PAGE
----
HARLOW: Have -- enjoy lunch tomorrow. Let us know what comes of it.

BERMAN: All right. Members of the Congressional Black Caucus demanding that Chief of Staff John Kelly apologize to Representative Frederica Wilson. Will they get that apology? Stick around.


[10:42:35] HARLOW: This morning the women of the Congressional Black Caucus are calling for an apology from White House Chief of Staff General John Kelly.

HARLOW: In a statement they say his comments about Representative Frederica Wilson were reprehensible. General Kelly said last week, you remember, being at a speech where Representative Wilson took credit for something she didn't do, grandstanding essentially is what the general accused her of. Now video of that speech contradicts General Kelly's account, in fact really and in spirit. And in their statement the Congressional Black Caucus Women continued, "Congresswoman Wilson's integrity and credibility should not be challenged or undermined by such blatant lies."

Joining us now to talk about this, one of the members of the caucus, Congresswoman Barbara Lee of California.

Representative, thanks so much for being with us. What exactly do you want to hear from General Kelly?

REP. BARBARA LEE (D), CONGRESSIONAL BLACK CAUCUS: Well, first, of course, our hearts and our prayers go out to Mrs. Johnson at this terrible loss of Sergeant Johnson as well as all of the family members who lost their loved ones.

We want to make sure that General Kelly apologizes to Congresswoman Frederica Wilson. She is a woman of integrity, she's a woman of respect, she's brilliant, she has a long history of service to children and their families, and she has mentored so many young African-American boys and males and young men.

And I just have to say, what he said and what he -- how he -- General Kelly conducted himself against this woman in terms of trying to malign her character is reprehensible and he needs to apologize and needs to do it right away.

HARLOW: I will say she gave about a nine-minute speech at that dedication of that building in Florida, almost four minutes of that speech were spent, you know, giving effusive praise to the two fallen FBI agents that the building was eventually named after.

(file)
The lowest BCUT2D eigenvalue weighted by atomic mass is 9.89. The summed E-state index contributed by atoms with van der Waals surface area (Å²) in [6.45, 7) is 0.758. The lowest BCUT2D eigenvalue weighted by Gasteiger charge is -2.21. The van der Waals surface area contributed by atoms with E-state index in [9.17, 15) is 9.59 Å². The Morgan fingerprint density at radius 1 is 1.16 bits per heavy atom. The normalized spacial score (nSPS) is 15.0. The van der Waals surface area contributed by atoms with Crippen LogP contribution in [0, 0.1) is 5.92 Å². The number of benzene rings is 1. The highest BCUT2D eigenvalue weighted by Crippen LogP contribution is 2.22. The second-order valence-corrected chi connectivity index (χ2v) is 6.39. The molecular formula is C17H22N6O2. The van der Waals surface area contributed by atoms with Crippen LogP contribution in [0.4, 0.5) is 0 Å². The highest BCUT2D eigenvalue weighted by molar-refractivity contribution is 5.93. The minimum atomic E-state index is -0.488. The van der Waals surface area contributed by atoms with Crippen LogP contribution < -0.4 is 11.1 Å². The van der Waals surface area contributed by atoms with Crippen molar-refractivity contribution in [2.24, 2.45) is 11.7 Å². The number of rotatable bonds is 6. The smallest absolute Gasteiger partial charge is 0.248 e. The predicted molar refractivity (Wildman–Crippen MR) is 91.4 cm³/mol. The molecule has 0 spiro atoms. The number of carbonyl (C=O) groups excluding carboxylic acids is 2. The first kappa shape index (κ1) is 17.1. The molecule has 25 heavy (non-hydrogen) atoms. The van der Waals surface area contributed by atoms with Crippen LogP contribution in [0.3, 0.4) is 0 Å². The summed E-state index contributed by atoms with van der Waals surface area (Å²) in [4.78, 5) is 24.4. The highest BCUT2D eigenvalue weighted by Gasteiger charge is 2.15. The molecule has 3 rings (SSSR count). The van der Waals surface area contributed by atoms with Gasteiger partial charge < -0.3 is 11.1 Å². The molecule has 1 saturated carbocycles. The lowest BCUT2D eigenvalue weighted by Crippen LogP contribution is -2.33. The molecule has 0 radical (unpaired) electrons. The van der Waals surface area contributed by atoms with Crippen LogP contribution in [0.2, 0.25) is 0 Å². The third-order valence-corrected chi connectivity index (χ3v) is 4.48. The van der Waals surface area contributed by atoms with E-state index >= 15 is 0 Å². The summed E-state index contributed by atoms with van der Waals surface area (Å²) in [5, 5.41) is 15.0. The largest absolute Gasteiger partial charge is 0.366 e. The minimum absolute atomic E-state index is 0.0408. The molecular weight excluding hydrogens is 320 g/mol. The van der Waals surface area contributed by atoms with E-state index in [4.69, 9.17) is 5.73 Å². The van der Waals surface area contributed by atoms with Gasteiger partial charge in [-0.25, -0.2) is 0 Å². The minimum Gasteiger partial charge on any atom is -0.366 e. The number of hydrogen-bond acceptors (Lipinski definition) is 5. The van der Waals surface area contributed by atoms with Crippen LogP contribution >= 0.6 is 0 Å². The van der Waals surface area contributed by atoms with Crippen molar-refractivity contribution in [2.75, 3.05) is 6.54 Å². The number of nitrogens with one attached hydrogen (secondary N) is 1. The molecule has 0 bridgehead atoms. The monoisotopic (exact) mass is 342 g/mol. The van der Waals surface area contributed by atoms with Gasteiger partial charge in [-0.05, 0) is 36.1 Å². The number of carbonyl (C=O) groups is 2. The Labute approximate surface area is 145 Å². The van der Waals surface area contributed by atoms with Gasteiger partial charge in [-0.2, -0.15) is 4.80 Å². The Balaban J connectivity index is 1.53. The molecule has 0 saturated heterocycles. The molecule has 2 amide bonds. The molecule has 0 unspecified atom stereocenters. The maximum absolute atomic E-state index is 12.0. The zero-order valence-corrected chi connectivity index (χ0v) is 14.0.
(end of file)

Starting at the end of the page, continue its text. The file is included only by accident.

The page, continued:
Something else we want to get you on and that is the sort of extraordinary sentiment we heard this morning from Myesha Johnson, the widow of fallen Sergeant La David Johnson. Here's what she said.


MYESHA JOHNSON, WIDOW OF SGT. LA DAVID JOHNSON: I heard him stumbling on trying to remember my husband's name. And that is what hurt me the most because if my husband is out here fighting for our country and he risked his life for our country, why can't you remember his name?


[10:45:04] HARLOW: So the president responded to that, just minutes later, and here's what the president writes. Let's pull it on the screen for you. "I had a very respectful conversation with the widow of Sergeant La David Johnson and spoke his name from the beginning without hesitation."

So he's saying what she said didn't happen. What's your response?

LEE: Mrs. Johnson is a widow in mourning and I believe her. I believe Congresswoman Wilson. We need to reach out. The president needs to stop it. This is a moment of grief, it's a moment of mourning. We need a full investigation first of all. We need to understand what took place, how it took place.

I've been calling for a new authorization to use force, a debate and a vote on the floor, we have no idea and so these investigations must go forward. And it is just horrible, it's sad, it's unbelievable that the commander-in-chief could perform and act in this way.

General Kelly needs to offer an apology right away and we need to move forward with this investigation and the president unfortunately has shown who he is once again and it's very, very tragic.

BERMAN: So on that subject of who he is, because, look, if you watch the speech that Representative Wilson gave in 2015 it is not how General Kelly described it.

HARLOW: Right.

BERMAN: He was wrong in his description of that. The question is, why was he wrong? What were his motivations? And one of the things that Representative Wilson has suggested is that some of his comments were racial -- were racist, and she even told "The New York Times" that the White House itself is full of white supremacists.

Now that's a very serious charge. Do you agree with that?

LEE: We don't know what his motivations were. We don't know why he won't apologize. That's the point. He needs to apologize. When you look at this White House, they put Steve Bannon and Steve Miller and Gorka in.